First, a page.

The chief event of the stay at Dawesfield was the court-martial convened October 30, to try Brigadier-General Wayne, at his own request, on the charge that his negligence was responsible for the defeat at Paoli, September 20. The verdict was that ” he did every-thing that could be expected from an active, brave, and vigilant officer, under the orders he then had.”

Three days after the trial the army moved to White-marsh, near the junction of the Skippack and Bethlehem roads. There Washington lived at Emlen House, of which Lossing says, ” At the time of the Revolution it was a sort of baronial hall in size and character, where its wealthy owner dispensed hospitality to all who came under its roof.”

The house was modernized in 1854, but it still retains many of the original features. Among these is the moat at the side of the house.

Washington followed the example of the owner of the house by welcoming guests, in spite of the handicaps mentioned in the orderly book on November 7:

“Since . . . the middle of September last, he [the General] has been without his baggage, and on that account is unable to receive company in the manner he could wish. He nevertheless desires the Generals, Field Officers and Brigadier-Major of the day, to dine with him in the future, at three o’clock in the after-noon.”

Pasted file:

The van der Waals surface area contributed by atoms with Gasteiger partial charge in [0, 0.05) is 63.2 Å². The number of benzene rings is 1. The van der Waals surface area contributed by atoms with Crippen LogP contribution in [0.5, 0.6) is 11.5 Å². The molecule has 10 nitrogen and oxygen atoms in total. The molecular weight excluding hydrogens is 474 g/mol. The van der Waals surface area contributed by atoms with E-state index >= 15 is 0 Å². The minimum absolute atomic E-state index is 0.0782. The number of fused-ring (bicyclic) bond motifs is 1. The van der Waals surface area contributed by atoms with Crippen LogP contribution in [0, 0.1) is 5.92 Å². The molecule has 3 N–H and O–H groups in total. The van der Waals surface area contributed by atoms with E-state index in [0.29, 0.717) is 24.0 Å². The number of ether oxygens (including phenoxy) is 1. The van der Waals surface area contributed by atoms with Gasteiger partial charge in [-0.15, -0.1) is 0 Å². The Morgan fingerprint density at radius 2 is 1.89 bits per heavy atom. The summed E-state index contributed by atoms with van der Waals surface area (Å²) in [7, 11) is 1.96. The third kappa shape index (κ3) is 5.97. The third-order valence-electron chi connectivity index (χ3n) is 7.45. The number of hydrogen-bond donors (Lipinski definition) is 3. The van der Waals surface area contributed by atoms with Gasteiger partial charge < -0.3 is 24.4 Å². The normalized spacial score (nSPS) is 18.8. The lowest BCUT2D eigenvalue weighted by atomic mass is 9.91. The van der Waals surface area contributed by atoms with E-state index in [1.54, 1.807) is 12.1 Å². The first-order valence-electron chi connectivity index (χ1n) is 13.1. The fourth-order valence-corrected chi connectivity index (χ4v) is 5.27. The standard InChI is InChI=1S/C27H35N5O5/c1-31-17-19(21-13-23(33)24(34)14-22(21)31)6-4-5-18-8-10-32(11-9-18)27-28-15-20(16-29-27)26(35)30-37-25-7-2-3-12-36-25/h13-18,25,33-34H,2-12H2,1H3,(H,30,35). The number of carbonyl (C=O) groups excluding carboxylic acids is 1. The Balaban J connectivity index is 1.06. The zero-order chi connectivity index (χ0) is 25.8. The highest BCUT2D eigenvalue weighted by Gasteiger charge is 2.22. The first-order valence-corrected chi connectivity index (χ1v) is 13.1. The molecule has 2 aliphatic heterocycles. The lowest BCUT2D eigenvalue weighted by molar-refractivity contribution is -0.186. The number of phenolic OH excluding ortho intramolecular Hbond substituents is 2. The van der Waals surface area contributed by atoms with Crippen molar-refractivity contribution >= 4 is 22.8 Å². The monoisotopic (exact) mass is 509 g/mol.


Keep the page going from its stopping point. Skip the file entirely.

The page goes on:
It was from Emlen House that Washington gave the first intimation that he knew of the infamous attempts to discredit and displace him which later became known as the ” Conway Cabal.” To General Conway himself he wrote saying that he had heard of Conway’s letter to General Gates in which he had said, ” Heaven has been determined to save your country, or a weak

General and bad counsellors would have ruined it.”

A few glimpses of the awful condition of privation

that were to prevail that winter at Valley Forge were given on November 22:

” The Commander-in-Chief offers a reward of ten dollars to any person, who shall, by nine o’clock on Monday morning, produce the best. substitute for shoes, made of raw hide.”

The movement to Valley Forge was begun on December 1. The army went by way of ” Sweeds” Ford (Norristown), where, as the quaint diary of Albigence Waldo says:

“A Bridge of Waggons made across the Schuylkill last night consisted of 36 waggons, with a bridge of Rails between each. Sun Set—We are order’d to march over the River. The Army were ’till Sun Rise crossing the River—some at the Waggon Bridge, & some at the Raft Bridge below. Cold and Uncomfortable.”